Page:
TiVo Tries New Strategies, Features To Stay Competitive

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If the tech company TiVo were a television series, it would be one with a fanatical but small audience, trying anything — special guest stars, new time slots — to attract a mainstream audience and stave off cancellation.

Founded in 1997, TiVo helped introduce consumers to the idea of tossing out their videotapes and instead using a hard drive to digitally record the shows they wanted to watch.

TiVo made it easy to pause live broadcasts and skip ads, and the question, "Did you TiVo that?" entered the lexicon.

But 10 years later, as it heads to Las Vegas for the 2007 International CES, the company is introducing new features, partnerships and advertising programs, trying to stay on top of the industry it helped spawn.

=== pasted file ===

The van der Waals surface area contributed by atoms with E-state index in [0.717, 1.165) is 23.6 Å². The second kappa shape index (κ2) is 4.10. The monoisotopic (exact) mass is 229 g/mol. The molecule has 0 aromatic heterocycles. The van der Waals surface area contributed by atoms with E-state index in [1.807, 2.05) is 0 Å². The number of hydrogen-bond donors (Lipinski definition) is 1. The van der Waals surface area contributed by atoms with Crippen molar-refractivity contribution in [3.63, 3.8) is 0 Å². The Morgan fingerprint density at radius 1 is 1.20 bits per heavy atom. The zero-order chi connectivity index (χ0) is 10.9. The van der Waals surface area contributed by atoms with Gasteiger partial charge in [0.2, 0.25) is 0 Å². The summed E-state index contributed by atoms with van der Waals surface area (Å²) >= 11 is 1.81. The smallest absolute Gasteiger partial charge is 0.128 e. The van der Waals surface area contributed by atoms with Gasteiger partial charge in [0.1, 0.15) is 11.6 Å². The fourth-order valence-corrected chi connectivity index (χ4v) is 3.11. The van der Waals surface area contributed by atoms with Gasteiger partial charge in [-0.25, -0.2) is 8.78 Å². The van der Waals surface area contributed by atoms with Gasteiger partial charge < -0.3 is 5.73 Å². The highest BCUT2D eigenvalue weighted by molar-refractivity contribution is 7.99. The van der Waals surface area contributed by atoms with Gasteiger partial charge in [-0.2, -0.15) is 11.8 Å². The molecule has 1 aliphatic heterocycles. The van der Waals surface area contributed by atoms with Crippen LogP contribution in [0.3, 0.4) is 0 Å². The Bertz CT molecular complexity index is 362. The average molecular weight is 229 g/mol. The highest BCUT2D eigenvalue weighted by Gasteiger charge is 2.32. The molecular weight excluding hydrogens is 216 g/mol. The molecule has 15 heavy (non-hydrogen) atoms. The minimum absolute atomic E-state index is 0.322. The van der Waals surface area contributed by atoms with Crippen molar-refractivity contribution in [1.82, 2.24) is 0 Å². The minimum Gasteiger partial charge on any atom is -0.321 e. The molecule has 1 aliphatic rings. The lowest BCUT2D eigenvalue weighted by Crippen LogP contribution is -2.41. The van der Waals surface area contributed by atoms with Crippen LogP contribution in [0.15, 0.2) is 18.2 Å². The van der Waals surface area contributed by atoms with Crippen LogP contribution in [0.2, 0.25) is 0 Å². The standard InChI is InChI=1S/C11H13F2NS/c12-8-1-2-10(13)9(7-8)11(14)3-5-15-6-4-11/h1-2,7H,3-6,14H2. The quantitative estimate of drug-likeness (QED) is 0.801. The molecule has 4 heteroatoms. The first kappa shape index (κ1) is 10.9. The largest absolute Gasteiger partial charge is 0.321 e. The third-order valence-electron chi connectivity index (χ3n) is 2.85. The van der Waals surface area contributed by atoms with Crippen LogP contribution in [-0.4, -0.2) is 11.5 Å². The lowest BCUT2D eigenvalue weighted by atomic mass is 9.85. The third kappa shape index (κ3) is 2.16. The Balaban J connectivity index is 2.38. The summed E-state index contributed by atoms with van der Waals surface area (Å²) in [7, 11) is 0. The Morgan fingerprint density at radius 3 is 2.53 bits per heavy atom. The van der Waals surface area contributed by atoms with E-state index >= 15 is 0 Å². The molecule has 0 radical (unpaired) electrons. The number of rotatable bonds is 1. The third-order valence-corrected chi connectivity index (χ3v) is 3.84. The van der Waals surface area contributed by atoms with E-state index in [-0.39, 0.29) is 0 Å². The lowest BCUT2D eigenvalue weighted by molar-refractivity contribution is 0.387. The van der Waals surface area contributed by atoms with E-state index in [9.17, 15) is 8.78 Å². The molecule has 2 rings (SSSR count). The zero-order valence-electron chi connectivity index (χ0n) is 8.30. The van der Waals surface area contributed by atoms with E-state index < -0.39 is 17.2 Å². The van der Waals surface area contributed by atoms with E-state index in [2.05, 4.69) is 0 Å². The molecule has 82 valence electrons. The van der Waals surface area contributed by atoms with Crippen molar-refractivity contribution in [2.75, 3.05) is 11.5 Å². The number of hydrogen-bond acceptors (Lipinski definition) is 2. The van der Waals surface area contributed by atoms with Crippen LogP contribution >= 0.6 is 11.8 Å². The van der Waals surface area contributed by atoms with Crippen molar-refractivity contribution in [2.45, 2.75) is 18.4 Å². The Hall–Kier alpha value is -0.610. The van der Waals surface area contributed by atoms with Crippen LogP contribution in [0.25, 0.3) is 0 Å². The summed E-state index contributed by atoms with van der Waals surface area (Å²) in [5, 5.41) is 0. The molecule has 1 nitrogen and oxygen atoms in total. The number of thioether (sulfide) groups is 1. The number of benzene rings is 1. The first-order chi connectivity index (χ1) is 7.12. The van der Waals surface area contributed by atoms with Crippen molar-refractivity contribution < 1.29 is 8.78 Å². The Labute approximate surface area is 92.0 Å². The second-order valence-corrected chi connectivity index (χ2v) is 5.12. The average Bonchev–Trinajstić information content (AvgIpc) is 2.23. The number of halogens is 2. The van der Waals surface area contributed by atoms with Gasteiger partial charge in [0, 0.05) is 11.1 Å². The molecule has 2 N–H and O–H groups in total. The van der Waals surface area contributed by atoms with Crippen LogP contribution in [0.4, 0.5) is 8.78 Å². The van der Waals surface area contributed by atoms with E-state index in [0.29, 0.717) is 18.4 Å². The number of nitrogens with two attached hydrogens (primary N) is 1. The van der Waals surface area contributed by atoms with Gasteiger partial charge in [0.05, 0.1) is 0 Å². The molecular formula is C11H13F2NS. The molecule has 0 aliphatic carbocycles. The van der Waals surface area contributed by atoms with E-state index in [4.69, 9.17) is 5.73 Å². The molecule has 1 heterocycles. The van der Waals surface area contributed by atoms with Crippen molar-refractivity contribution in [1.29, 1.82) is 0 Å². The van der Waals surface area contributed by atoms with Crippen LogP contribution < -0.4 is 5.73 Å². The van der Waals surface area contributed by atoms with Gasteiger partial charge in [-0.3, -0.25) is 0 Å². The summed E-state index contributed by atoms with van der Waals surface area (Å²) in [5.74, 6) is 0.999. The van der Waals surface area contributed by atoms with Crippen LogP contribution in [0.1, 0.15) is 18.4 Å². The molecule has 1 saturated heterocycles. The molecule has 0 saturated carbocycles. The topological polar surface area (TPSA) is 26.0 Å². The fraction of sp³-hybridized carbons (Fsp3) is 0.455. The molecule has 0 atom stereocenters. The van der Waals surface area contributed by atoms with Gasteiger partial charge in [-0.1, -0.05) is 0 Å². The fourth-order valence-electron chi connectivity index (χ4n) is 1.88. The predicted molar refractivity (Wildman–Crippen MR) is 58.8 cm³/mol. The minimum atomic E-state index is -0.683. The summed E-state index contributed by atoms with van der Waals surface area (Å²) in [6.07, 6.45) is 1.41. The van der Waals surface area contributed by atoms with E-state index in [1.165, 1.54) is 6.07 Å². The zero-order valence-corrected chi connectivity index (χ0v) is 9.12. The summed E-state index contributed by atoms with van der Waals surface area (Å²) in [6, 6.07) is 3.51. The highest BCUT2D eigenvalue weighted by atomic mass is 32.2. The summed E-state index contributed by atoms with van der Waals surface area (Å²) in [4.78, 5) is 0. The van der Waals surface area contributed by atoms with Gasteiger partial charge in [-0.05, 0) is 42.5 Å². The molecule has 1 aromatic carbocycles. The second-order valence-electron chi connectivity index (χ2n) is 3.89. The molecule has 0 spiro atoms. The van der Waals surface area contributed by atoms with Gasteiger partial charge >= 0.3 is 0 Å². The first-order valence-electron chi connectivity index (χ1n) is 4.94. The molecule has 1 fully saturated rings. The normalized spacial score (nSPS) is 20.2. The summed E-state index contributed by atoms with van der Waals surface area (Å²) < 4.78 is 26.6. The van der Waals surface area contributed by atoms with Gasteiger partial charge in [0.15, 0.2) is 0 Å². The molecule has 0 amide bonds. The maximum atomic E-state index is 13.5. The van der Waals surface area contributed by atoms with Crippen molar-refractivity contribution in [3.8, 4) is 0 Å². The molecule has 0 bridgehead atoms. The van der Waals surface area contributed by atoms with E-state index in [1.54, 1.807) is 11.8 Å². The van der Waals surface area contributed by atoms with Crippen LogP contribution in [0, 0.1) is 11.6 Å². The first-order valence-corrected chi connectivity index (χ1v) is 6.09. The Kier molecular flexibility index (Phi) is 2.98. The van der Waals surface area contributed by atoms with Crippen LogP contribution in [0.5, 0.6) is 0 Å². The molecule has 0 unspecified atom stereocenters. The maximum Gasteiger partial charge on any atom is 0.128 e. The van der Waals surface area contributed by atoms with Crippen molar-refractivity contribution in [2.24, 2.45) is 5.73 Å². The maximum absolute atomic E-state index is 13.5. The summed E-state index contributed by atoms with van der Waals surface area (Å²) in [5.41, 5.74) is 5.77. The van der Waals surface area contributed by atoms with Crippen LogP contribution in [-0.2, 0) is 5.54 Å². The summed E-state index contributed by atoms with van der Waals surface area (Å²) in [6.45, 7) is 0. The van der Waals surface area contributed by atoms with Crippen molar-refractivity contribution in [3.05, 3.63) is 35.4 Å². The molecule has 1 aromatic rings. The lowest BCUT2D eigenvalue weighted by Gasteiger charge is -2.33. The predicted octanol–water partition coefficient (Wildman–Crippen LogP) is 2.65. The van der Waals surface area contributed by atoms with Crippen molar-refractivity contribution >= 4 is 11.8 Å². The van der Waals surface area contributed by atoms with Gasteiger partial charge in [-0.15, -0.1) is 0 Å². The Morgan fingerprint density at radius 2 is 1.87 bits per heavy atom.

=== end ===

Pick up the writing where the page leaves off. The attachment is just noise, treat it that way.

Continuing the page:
In its most recent quarterly report, TiVo counted 4.4 million subscribers — out of an estimated 16 million homes that now use digital video recorders.

"TiVo is becoming a classic business school case study," said Steve Frankel, an analyst who follows the Silicon Valley company for the investment bank Cannacord Adams. "They invented the category of DVRs and they didn't capitalize on it. They're definitely floundering, trying to find a way to be a healthy stand-alone business."

But CEO Tom Rogers, a former NBC exec who took the reins in mid-2005, says the company is making progress.

"I think a lot of people were counting TiVo out a year ago, but we've made a lot of strides," said Rogers. "We've gone from being an island, in people's view, into a collaborative company that wants to have partnerships with all kinds of media players."

TiVo won an important legal victory last April, when a Texas jury found that EchoStar, the satellite TV company, had infringed on TiVo's patents. If the judgment, which awarded TiVo $90 million in damages, holds up on appeal, TiVo could extract licensing revenue from other companies that make and market digital video recorders.